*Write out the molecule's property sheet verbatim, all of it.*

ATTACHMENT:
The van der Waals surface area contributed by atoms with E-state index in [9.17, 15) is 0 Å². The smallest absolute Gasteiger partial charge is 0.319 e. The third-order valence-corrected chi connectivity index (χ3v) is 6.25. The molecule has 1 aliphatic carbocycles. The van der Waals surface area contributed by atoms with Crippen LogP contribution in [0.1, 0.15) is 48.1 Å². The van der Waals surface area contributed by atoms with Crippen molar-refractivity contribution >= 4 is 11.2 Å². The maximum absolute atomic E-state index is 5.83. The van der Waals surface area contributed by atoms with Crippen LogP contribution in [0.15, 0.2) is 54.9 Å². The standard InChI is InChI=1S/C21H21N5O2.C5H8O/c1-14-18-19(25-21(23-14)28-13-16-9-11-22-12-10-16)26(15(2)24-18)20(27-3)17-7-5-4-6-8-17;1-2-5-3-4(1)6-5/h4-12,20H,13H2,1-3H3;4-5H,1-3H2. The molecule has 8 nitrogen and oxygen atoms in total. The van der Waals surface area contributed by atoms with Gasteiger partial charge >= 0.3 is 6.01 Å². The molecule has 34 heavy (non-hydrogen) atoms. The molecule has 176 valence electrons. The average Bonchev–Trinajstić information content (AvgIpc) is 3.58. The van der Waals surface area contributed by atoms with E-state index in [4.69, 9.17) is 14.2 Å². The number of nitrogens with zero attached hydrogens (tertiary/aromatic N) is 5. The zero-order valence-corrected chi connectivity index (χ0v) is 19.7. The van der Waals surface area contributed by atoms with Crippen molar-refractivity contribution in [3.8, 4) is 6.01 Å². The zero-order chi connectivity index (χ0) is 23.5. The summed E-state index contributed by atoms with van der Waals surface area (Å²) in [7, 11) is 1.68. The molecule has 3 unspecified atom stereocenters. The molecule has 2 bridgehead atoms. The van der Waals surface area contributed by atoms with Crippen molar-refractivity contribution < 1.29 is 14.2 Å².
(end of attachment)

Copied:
The van der Waals surface area contributed by atoms with E-state index in [9.17, 15) is 0 Å². The smallest absolute Gasteiger partial charge is 0.319 e. The third-order valence-corrected chi connectivity index (χ3v) is 6.25. The molecule has 1 aliphatic carbocycles. The van der Waals surface area contributed by atoms with Crippen LogP contribution in [0.1, 0.15) is 48.1 Å². The van der Waals surface area contributed by atoms with Crippen molar-refractivity contribution >= 4 is 11.2 Å². The maximum absolute atomic E-state index is 5.83. The van der Waals surface area contributed by atoms with Crippen LogP contribution in [0.15, 0.2) is 54.9 Å². The standard InChI is InChI=1S/C21H21N5O2.C5H8O/c1-14-18-19(25-21(23-14)28-13-16-9-11-22-12-10-16)26(15(2)24-18)20(27-3)17-7-5-4-6-8-17;1-2-5-3-4(1)6-5/h4-12,20H,13H2,1-3H3;4-5H,1-3H2. The molecule has 8 nitrogen and oxygen atoms in total. The van der Waals surface area contributed by atoms with Gasteiger partial charge >= 0.3 is 6.01 Å². The molecule has 34 heavy (non-hydrogen) atoms. The molecule has 176 valence electrons. The average Bonchev–Trinajstić information content (AvgIpc) is 3.58. The van der Waals surface area contributed by atoms with E-state index in [4.69, 9.17) is 14.2 Å². The number of nitrogens with zero attached hydrogens (tertiary/aromatic N) is 5. The zero-order valence-corrected chi connectivity index (χ0v) is 19.7. The van der Waals surface area contributed by atoms with Crippen molar-refractivity contribution in [3.8, 4) is 6.01 Å². The zero-order chi connectivity index (χ0) is 23.5. The summed E-state index contributed by atoms with van der Waals surface area (Å²) in [7, 11) is 1.68. The molecule has 3 unspecified atom stereocenters. The molecule has 2 bridgehead atoms. The van der Waals surface area contributed by atoms with Crippen molar-refractivity contribution < 1.29 is 14.2 Å².